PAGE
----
Plumbers install, repair, and maintain pipes that carry water, gas, or waste to and from fixtures such as sinks, toilets, bathtubs, and showers. They may also work on appliances such as washing machines, dishwashers, and dryers. Plumbers work on both residential and commercial properties. They may be self-employed or employed by a plumbing company. They often need to make emergency repairs to prevent health and safety hazards, so they are on call at all times.

As a plumber, you will need to have excellent critical thinking skills and the ability to weigh options when solving problems. You will also need to be physically strong enough to lift heavy equipment and tools. You must also be able to follow written and verbal instructions to complete jobs. Plumbers also need to keep accurate records and documentation of their work, including materials used and time spent on each job.

In addition to these basic skills, a plumber will need to have a good understanding of local building codes and regulations, including plumbing codes and standards for installation, maintenance, and repair. Plumbers may also need to perform complex calculations for large jobs or special installations.

Most plumbers start out their careers as apprentices to learn the trade. This is a great way to get hands-on experience and earn a paycheck at the same time. Most apprenticeship programs last four to five years and include both classroom and fieldwork.

Some experienced plumbers may become lead plumbers, overseeing the work of other plumbers and apprentices. Lead plumbers prepare lists of materials and supplies needed for each job; estimate cost; lay out jobs; and perform general supervision. They also train new hires, provide technical advice and assistance, and enforce work standards.

Plumbers must be able to collaborate with construction professionals such as general contractors to ensure that all aspects of a renovation or build are functioning correctly. They also need to be able to communicate with clients and other workers effectively.

While a plumber may not make as much money as a doctor, lawyer, or investment banker, they will be able to comfortably support themselves and their families. In addition, plumbing is a satisfying career that allows you to help people every day. When you repair a leaky faucet or install energy-saving low-flush toilets, you are helping people live better lives.

Job Outlook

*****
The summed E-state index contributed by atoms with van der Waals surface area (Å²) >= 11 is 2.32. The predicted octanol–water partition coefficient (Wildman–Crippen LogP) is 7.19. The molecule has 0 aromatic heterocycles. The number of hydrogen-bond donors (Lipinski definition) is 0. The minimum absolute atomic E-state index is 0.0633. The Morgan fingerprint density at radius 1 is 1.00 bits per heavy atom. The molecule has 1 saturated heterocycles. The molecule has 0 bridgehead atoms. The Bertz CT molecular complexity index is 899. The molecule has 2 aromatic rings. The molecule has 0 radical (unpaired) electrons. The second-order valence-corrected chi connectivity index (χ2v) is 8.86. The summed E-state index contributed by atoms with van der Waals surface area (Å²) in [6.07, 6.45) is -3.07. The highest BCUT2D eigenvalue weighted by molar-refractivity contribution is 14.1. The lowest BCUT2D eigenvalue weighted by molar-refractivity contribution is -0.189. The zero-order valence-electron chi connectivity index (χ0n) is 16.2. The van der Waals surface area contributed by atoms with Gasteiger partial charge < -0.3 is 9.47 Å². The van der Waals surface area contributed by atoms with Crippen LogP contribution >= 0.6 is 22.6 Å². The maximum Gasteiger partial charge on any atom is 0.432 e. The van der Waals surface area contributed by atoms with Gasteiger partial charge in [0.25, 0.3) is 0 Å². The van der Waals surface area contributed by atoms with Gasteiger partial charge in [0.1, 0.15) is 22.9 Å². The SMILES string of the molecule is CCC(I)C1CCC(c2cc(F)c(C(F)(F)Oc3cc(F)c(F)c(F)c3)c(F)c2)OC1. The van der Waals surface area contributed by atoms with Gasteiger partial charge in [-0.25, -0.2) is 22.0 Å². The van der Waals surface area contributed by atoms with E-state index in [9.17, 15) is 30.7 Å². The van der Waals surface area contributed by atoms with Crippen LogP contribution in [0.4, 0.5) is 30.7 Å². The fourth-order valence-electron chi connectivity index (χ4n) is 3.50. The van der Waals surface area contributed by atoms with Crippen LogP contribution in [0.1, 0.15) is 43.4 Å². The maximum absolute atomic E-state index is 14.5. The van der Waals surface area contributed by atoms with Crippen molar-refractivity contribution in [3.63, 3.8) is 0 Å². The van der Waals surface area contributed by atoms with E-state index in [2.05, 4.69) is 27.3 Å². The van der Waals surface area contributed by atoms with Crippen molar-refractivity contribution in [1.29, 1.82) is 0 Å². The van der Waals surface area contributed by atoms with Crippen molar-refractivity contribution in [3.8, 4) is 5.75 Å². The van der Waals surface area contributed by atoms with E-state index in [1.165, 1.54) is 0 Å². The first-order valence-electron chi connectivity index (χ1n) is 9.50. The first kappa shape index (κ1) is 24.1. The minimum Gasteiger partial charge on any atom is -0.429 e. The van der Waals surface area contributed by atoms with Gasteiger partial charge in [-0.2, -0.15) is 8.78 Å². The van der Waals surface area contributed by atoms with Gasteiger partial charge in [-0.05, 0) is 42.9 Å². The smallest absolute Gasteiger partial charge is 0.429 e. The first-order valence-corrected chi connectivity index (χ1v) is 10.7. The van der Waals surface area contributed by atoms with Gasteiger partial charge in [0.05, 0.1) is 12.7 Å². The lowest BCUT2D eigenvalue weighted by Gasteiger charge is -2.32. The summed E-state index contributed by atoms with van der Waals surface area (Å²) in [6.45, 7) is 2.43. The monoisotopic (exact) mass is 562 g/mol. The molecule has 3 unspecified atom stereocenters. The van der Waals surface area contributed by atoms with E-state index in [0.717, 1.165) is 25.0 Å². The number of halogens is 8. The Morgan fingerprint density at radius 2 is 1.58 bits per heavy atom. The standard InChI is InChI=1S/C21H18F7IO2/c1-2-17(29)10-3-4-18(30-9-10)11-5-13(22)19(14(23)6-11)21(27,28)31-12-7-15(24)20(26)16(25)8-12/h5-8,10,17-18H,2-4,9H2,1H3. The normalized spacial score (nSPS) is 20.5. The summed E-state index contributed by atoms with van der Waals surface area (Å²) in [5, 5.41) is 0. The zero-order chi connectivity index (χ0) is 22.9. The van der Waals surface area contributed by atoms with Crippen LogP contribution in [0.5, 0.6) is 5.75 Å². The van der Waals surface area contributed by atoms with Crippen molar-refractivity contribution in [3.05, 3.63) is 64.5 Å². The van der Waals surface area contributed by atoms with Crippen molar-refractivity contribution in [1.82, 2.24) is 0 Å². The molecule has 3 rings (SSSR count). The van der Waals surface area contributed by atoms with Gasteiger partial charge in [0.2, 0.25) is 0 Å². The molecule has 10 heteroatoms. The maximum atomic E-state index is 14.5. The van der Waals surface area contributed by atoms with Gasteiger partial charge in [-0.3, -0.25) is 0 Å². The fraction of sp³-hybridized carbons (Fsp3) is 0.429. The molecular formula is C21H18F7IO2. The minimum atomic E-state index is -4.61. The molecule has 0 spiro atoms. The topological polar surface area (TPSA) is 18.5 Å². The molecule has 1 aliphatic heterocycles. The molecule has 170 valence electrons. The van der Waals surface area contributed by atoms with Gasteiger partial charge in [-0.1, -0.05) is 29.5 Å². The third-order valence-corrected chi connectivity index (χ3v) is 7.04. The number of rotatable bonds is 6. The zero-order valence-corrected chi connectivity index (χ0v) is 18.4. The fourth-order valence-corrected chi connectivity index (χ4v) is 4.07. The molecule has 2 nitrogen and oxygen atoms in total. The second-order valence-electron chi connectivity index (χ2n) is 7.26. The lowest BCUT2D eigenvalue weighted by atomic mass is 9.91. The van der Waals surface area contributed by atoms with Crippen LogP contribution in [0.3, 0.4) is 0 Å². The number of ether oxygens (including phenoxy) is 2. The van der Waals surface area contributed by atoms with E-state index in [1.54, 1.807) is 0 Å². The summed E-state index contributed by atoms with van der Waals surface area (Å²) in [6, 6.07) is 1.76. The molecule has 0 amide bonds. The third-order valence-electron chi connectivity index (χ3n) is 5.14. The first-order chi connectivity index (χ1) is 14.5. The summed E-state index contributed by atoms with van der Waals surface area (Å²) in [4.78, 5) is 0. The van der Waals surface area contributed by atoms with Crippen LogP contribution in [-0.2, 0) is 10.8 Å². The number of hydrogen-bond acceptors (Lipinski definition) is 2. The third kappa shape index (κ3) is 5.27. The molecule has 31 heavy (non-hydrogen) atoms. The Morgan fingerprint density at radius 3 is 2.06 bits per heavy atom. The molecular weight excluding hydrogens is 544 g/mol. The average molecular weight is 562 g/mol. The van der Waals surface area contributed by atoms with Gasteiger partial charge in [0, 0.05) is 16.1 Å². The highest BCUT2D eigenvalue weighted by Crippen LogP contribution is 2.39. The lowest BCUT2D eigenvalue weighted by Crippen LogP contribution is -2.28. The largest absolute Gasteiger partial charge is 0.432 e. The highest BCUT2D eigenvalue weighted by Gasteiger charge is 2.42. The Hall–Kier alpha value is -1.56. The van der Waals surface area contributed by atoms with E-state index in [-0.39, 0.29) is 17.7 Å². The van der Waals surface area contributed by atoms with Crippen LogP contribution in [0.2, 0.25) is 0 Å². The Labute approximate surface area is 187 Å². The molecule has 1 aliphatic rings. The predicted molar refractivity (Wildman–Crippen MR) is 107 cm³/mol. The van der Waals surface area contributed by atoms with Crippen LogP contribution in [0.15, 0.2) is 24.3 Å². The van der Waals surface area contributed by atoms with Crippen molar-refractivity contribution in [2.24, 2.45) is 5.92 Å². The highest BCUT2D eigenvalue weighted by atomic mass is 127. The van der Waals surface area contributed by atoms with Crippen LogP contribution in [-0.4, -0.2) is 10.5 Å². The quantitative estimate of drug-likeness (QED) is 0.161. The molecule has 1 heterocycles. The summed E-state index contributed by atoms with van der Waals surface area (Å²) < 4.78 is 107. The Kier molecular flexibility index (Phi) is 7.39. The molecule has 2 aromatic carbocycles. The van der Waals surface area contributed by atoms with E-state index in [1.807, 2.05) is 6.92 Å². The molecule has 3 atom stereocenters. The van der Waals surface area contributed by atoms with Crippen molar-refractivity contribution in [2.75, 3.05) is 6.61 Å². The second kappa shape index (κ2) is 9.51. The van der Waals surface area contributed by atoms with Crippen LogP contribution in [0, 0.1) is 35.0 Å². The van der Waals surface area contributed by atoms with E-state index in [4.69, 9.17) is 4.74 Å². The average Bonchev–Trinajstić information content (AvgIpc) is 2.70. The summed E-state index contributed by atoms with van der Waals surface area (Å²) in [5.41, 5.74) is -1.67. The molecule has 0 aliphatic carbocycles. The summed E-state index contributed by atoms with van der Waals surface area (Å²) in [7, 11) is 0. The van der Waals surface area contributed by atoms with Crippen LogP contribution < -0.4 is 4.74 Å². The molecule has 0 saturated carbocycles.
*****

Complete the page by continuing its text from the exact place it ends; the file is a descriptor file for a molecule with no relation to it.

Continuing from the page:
The job outlook for plumbers is excellent, as there will always be a need for people who can fix pipes and fixtures that break down or get damaged over time. Plumbing professionals often work in a variety of environments, from residential homes to large commercial buildings. They may also install new systems in places that are being built or retrofit existing structures with energy-efficient fixtures and appliances. The Bureau of Labor Statistics indicates that employment opportunities for plumbers, pipefitters, and steamfitters will increase by 16 percent between 2016 and 2026.

While most people consider plumbers to be unskilled workers, the reality is that they are highly trained and experienced tradespeople who can work in a variety of settings. The field offers a high level of job satisfaction, with many employees still working into their 60s or beyond.

Some plumbers start their careers with a large company, and others choose to be independent contractors who work for themselves. Regardless of their choice, most plumbers can expect to earn a decent salary in the industry. However, the exact rate a person can expect to receive will depend on their skills, experience, and region.

As a plumber, you can make your career even more lucrative by getting additional certifications. These will increase your value as a worker and allow you to take on more challenging projects. You should also consider taking continuing education courses to keep up with the latest tools and techniques in your field.

Most states require plumbers to be licensed, so it is important to check your state’s requirements before beginning your career. You will likely be required to complete an apprenticeship and obtain a certain number of on-the-job training hours before being licensed. Many apprentices find that being part of a professional organization helps them advance in their careers. These organizations often provide educational resources, meetings, and conferences.

In addition, becoming a member of a plumbing association can help you stay abreast of changes in your field. Whether these changes are to your equipment, methods, or legislation, staying on top of the latest trends can make you a more valuable employee and will likely lead to higher pay rates.

Vanessa Holloway